In a recent ‘good practice guide’ from the British Geriatrics Society, entitled “Coronavirus: Managing delirium in confirmed and suspected cases”, it is mooted that, “here these interventions are ineffective or more rapid control is required to reduce the risk of harm to the patient and others, it may be necessary to move to pharmacological management earlier than would normally be considered.” And, observing the legal doctrine of proportionality, fundamental to English law where interventions are deemed both necessary and proportionate, this is a very sensible response to prevent other individuals becoming infected, and possibly because of underlying frailty themselves, difficult to treat.
But this is an admission that human rights are not in fact absolute, universal and inalienable, arguably. We have been conditioned to think that we can’t ‘pick and choose’ our human rights, or certainly can’t choose how or why we would choose to apply them, like an à la carte menu – in the same way we can’t choose which individuals to extradite (because readers of certain newspapers believe strongly that human rights are abused in certain circumstances.)
It might also suggest that our application of human rights in delirium care is context-dependent, which seems disturbing at an intuitive level. But this in itself is not a problem. We know from the recent furore elsewhere that guidelines are not meant to be applied in a blanket way, but should, rather, be tailored at a personal, individual level. The recent (excellent) SIGN 157 guidelines, “Risk reduction and management of delirium, a national clinical guideline”, March 2019, says carefully in the quick summary, “There is insufficient evidence to support a recommendation for the use of antipsychotics, dexmedetomidine, acetylcholinesterase inhibitors or benzodiazepines in the treatment of patients with delirium. Expert opinion supports a role for medication in specific situations such as in patients in intractable distress, and where the safety of the patient and others is compromised.” It says rather, “Healthcare professionals should follow established pathways of good care to manage patients with delirium“, referring to a suite of non-pharmacological multi-component interventions.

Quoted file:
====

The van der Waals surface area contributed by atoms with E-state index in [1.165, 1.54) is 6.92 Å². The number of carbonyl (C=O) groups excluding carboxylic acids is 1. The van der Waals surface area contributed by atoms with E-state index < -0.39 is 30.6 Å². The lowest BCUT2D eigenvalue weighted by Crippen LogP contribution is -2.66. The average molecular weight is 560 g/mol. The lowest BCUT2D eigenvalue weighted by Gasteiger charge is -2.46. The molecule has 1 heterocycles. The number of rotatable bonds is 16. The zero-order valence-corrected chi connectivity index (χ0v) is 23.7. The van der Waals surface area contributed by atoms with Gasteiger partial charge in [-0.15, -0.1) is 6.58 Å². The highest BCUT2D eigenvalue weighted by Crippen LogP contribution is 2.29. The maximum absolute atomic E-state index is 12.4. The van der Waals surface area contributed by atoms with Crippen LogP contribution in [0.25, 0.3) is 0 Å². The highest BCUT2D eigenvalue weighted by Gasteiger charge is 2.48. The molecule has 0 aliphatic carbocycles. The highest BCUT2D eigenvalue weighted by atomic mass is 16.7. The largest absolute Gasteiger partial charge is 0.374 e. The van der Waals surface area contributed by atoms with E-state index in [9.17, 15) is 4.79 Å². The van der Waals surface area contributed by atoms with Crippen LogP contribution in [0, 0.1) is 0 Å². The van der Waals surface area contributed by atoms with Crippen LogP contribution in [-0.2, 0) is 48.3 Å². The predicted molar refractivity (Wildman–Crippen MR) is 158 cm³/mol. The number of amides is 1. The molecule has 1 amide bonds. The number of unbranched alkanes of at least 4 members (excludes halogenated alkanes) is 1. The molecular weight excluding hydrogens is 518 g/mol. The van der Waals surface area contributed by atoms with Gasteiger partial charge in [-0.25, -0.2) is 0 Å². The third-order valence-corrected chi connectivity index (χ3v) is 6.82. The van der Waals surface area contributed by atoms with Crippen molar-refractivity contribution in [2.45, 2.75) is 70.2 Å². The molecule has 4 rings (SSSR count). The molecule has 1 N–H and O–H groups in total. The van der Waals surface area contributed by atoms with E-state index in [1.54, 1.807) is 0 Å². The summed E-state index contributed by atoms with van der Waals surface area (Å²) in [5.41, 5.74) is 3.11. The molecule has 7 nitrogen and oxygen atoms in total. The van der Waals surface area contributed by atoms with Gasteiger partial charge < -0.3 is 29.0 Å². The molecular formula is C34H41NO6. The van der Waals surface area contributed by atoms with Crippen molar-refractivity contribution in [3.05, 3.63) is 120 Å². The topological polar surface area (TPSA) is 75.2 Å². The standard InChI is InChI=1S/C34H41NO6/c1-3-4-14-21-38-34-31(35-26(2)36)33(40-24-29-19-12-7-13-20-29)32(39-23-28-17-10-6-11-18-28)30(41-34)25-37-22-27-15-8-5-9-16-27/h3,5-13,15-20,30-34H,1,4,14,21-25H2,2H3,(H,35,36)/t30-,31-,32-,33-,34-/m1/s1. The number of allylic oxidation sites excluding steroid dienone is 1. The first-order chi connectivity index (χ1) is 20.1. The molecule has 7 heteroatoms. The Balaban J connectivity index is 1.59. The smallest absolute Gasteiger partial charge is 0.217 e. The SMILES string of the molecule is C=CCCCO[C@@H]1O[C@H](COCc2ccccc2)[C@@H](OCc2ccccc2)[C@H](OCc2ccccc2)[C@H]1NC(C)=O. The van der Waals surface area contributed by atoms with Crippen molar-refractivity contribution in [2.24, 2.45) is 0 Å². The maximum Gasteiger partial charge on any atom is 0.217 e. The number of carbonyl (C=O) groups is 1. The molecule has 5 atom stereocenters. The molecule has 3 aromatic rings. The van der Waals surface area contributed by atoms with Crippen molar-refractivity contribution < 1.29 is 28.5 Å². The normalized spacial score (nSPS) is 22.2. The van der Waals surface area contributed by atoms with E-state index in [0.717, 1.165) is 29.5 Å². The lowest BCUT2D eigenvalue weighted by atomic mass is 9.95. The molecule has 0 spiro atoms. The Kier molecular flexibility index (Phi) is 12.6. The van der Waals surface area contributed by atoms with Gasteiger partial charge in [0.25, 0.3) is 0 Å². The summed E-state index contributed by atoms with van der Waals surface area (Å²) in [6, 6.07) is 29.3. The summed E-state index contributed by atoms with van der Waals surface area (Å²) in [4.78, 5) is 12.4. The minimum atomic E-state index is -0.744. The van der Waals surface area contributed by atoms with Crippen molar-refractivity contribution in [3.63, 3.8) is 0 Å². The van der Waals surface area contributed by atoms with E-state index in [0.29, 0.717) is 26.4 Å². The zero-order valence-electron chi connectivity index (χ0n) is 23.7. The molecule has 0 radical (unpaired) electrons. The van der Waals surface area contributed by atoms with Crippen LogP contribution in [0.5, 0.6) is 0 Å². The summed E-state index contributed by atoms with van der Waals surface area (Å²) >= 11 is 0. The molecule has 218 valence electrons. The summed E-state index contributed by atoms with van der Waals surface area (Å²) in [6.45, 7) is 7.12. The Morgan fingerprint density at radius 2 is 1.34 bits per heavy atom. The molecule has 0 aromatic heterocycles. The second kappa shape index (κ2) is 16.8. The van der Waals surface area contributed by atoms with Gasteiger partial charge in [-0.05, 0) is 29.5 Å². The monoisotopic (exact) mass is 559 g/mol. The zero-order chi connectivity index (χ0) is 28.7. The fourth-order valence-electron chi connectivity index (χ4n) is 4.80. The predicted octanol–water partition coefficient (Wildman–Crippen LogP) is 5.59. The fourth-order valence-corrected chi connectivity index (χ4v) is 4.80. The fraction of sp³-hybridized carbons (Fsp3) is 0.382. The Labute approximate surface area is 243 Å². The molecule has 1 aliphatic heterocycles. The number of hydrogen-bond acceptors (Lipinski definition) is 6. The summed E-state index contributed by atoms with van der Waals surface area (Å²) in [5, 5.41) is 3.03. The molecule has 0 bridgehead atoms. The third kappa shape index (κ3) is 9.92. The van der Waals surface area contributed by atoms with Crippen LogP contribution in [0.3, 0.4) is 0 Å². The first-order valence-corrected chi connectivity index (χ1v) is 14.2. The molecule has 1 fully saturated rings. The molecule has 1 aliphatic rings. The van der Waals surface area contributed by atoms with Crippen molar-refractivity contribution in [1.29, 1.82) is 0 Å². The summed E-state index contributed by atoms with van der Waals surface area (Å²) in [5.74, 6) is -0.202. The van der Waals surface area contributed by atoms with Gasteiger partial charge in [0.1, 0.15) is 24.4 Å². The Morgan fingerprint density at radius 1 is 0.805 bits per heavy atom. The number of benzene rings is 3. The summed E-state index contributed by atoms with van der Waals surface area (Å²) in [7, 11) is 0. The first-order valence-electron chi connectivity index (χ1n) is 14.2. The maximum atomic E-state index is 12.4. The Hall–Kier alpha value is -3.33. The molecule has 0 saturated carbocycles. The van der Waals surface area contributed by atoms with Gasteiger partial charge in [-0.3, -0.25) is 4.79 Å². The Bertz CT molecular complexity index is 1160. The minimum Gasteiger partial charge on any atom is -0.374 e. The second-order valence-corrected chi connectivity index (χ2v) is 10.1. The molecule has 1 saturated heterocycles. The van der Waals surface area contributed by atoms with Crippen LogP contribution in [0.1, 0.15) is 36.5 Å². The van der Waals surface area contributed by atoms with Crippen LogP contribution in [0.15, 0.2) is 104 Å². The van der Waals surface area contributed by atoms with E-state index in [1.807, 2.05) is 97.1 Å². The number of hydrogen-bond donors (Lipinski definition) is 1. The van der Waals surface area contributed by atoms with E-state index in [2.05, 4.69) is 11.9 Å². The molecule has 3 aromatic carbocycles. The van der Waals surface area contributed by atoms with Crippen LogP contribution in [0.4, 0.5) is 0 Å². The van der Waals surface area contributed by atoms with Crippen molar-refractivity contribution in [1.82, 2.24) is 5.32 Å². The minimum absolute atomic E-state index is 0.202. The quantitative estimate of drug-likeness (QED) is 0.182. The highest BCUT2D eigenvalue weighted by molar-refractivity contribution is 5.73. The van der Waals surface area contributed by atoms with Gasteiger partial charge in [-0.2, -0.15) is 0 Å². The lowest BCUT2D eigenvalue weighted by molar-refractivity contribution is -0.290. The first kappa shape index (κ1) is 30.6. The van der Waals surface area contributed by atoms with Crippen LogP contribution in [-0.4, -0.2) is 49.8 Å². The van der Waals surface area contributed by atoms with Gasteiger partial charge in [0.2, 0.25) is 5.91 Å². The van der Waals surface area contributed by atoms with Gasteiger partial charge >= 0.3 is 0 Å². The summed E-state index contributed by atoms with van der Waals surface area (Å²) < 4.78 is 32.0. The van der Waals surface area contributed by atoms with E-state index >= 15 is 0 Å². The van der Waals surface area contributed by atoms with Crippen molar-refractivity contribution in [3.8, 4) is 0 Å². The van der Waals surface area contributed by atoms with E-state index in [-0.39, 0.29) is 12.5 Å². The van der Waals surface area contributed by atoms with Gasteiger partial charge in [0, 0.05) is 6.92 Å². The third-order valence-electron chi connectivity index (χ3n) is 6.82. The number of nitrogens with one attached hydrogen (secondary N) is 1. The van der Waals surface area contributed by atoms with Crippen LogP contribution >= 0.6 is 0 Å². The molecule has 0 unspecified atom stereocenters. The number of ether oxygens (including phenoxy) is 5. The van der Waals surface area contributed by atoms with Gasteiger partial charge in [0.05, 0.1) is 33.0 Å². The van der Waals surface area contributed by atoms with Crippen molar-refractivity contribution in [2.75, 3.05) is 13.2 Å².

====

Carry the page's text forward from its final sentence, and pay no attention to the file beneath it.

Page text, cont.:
The problem with guidelines is that, in actual clinical practise, what originally seemed like a good academic idea can be impractical. Infection control is a key aim of treating the delirium in suspected or proven Covid, and we know that the medical regulator prioritises the prioritisation of treatment. We already know the range of arguments against the use of antipsychotics in delirium, which have been extensively studied elsewhere (for example this Cochrane review), but patient safety is the ultimate issue. The case for pharmacological intervention in residential homes for delirium can be easily made, but what happens in home care or domiciliary care where family members can find themselves easily stressed by a relative roaming around but where pharmacological intervention is not possible? Many persons with advanced dementia are living at home, and this indeed has been a goal of national policy, encouraging ‘independent living’ as far as possible.
Furthermore, it can be difficult to distinguish a propensity to roam around, pejoratively called ‘wandering’, resulting from advanced dementia – traditionally and unhelpfully called BPSD – from delirium. So not all people wandering around, with hyperactive delirium, will have Covid. We already know that older people can present altogether atypically, so not all people who are symptomatic or asymptomatic with Covid may have mounted a temperature or an obvious dry cough. So here does the precautionary principle apply, “a strategy for approaching issues of potential harm when extensive scientific knowledge on the matter is lacking. It emphasizes caution, pausing and review before leaping into new innovations that may prove disastrous“? Does erring on the ‘side of caution’ tip the balance from non-pharmacological to pharmacological interventions?
Arguably, there is a need for vigilance over this matter.
Look at the WHO definition of “elder abuse”.
“Elder abuse is a single or repeated act, or lack of appropriate action, occurring within any relationship where there is an expectation of trust, which causes harm or distress to an older person. This type of violence constitutes a violation of human rights and includes physical, sexual, psychological, and emotional abuse; financial and material abuse; abandonment; neglect; and serious loss of dignity and respect.”
Inappropriate use of antipsychotics in “BPDD” in dementia or delirium, especially in the context of vulnerable individuals in society behind ‘closed doors’ with no visitors such as friends or relatives, might be an unintended consequence of behaviour in a pandemic that was intended as proportionate.
But, if all else fails, the whole issue for me has brought into sharp focus the relationship between rights and delirium in the context of person-centred care, and this is to be welcome.